Special-purpose Linux servers provide security, storage and more for department and branch offices, without costing big bucks.
I’m cheap. Given a choice between buying an elaborate, full-featured server requiring expensive technicians and administrators, versus turning an out-of-date PC into a single-purpose Linux server, I’m going to go with the Linux server every time.
It’s not that Linux isn’t expensive. It sometimes is. But if a department or a branch office just needs one or two specific server jobs, there are plenty of obsolete PCs and easy-to-set-up, special-purpose Linux servers that can fill the bill for little or no cost.
Linux answers these needs because companies like Novell, rPath, and network security vendor Vyatta offer dedicated Linux appliances for specific jobs. These Linux distributions, instead of giving you everything, give you just enough to fill a particular need.
Many Linux appliances are free to use. If your needs are particularly simple, or you have in-house expertise, you may not need to spend one penny to get them set up and then to maintain them. If it turns out you do need more help, the ones I selected for this article also offer technical support at reasonable rates.
Another major plus for all these Linux appliances is that they can run on almost any of the Windows XP desktops that you’re considering retiring as unsuitable for upgrading to Windows 7. If your older PCs have 2 GB of RAM and a 2GHz processor, you have all the hardware you need for a Linux server. And, if your users’ requirements are modest, you may well be able to get away with even older PCs with only a gigabyte of RAM and a 1GHz CPU.
If your company happens to have Linux programming expertise, Novell, through its SUSE Appliance Program and rPath via its On-Demand Platform Provisioning can enable you to set up a server that meets your exact specifications.
Here are a sampling of some of the best of these limited – but darn useful in their place – Linux distributions.
Openfiler has one goal: no-fuss storage. It supports Network File System (NFS up to version 3), Common Internet File System (CIFS, a.k.a. Windows-style file server), FTP (file transfer protocol), Web-based Distributed Authoring and Versioning (WebDAV), and iSCSI, both as initiator and a target. It also supports software and hardware RAID, Logical Volume Manager (LVM), and Fibre Channel.
For administrators, Openfiler also includes synchronous and asynchronous data replication and per volume group, user, and guest space and file management. You can also use Lightweight Directory Access Protocol (LDAP), NT 4 domain controller mode, and Active Directory (AD) native and mixed modes.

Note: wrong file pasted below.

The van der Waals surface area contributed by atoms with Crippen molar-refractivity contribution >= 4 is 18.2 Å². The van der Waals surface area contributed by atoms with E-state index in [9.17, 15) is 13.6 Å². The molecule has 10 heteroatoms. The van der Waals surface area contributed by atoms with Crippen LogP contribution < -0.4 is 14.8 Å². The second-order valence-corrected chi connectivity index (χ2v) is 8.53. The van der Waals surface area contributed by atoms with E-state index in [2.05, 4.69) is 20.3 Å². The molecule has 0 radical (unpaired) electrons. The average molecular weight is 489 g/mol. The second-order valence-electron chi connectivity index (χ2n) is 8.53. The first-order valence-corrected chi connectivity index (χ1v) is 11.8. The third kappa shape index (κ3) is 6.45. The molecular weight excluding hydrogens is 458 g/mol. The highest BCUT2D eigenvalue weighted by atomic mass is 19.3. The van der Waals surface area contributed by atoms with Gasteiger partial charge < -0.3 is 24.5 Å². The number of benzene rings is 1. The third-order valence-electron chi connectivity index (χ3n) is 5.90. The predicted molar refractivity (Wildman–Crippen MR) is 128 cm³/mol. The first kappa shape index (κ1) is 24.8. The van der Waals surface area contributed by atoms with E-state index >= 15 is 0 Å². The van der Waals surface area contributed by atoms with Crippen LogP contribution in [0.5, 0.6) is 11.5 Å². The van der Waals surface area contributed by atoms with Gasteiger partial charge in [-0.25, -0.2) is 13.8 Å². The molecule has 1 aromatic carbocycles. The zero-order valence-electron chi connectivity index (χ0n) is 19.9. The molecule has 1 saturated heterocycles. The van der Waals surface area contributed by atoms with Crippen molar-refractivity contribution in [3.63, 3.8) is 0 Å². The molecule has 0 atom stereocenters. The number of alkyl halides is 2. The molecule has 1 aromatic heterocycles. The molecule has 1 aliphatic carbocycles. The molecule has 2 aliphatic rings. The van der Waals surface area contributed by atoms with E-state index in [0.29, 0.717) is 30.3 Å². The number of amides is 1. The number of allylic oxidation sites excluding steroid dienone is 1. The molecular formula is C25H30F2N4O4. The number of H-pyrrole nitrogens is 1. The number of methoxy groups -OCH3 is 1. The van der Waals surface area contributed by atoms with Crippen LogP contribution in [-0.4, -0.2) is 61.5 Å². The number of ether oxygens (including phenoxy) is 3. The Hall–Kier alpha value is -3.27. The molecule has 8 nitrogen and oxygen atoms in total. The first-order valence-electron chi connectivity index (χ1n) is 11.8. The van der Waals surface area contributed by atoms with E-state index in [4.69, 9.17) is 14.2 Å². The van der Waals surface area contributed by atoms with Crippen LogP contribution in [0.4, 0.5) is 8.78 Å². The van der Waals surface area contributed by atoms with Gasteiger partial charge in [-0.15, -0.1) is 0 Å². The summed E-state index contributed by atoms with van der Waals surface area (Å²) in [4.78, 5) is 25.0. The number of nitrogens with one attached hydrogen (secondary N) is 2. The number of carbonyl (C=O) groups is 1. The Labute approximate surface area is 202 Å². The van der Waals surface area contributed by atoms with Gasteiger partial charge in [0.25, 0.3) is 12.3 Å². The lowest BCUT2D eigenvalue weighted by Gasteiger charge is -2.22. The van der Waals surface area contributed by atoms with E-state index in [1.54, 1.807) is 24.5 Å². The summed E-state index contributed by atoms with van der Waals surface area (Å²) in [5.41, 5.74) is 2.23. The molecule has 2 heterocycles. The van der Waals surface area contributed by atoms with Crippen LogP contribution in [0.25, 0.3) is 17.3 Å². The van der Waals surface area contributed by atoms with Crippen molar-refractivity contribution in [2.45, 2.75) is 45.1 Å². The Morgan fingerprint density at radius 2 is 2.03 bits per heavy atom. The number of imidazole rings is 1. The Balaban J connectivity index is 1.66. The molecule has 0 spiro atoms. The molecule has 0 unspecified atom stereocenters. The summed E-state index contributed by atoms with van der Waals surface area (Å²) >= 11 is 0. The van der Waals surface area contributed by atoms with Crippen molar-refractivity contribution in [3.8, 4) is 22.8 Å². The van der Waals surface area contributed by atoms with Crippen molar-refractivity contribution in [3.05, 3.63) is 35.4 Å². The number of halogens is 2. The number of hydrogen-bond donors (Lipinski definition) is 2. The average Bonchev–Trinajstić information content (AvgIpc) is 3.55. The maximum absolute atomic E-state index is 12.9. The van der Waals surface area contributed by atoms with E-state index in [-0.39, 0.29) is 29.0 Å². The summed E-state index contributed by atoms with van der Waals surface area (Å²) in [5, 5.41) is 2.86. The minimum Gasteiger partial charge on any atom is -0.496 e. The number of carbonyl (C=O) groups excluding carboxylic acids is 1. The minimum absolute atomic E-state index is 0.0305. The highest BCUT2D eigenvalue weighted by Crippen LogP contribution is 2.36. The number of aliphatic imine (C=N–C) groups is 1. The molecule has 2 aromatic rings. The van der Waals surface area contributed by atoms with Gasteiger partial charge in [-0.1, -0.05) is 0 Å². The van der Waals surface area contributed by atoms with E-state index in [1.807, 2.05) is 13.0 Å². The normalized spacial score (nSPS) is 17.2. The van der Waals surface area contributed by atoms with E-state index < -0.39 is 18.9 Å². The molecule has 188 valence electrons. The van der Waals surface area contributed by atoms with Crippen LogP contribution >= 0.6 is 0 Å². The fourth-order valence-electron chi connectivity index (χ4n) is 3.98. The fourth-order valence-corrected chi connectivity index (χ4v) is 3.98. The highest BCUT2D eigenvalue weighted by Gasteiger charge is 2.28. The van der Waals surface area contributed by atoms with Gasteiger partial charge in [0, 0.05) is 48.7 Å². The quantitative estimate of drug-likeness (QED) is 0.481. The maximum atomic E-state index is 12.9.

Of course, if you know what you’re doing, any Linux distribution can deliver that laundry list of features. What OpenFiler delivers is an easy-to-use stand-alone, full-featured file server with an easy-to-use Web interface, which can also be incorporated into most corporate networks.
E-Mail Security: Messaging Architects’ M+Guardian Base Distribution: Novell SLES (SUSE Linux Enterprise Server).
M+Guardian is far more than just another spam filter. The program can also be set to block malware both coming into and leaving your office. But it’s more than that. M+Guardian is a complete e-mail policy-based security solution. In addition to filtering out spam and viruses, it can also help your company meet compliance requirements by blocking user e-mail based on identities and corporate roles. So, for example, you can set it to block some users from sending out file attachments and to keep others from using language that might land your company in legal hot water.
You can customize policies at the organization, group, or user level. This is managed by the built-in directory, which is based on Novell’s eDirectory. This directory can, in turn, easily be used with LDAP. Unfortunately, even though Microsoft and Novell have been working on eDirectory and Active Directory (AD) interoperability, getting the two to work together can still be a problem. That said, M+Guardian’s polices are easy enough to set up that even if your enterprise network is AD-based, you still might find it worth your time to use M+Guardian for your remote offices.
While Vyatta is happy to sell you hardware that can replace Cisco routers and firewalls, your branch office may do just fine with Vyatta Core. This dedicated network Linux distribution comes with Network Address Translation (NAT), Virtual Private Network (VPN), and a stateful firewall for both IPv4 and IPv6. It can also act as a router for both TCP/IP protocols. Vyatta Core also includes Cisco-Netflow/Flow compliant logging and Wifi support. Frankly, with its support for Routing Information Protocol, version 2 (RIPv2), Open Shorest Path First version 3 (OSPFv3), and Border Gateway Protocol (BGP), if your site has a savvy network administrator, Vyatta Core may deliver all the network connectivity and protection your branch office needs.
I’m sure you’ve got the idea by now. There are hundreds of easy-to-setup Linux appliances that can turn your existing out-of-date hardware into servers that make IT and users’ lives much easier in branch and remote offices. If containing costs while delivering consistent server and network services to all your users is near the top of your priority list, then the ever-growing family of Linux appliances deserves your attention.
Related Information From Dell.com: Experience the Advantages of Linux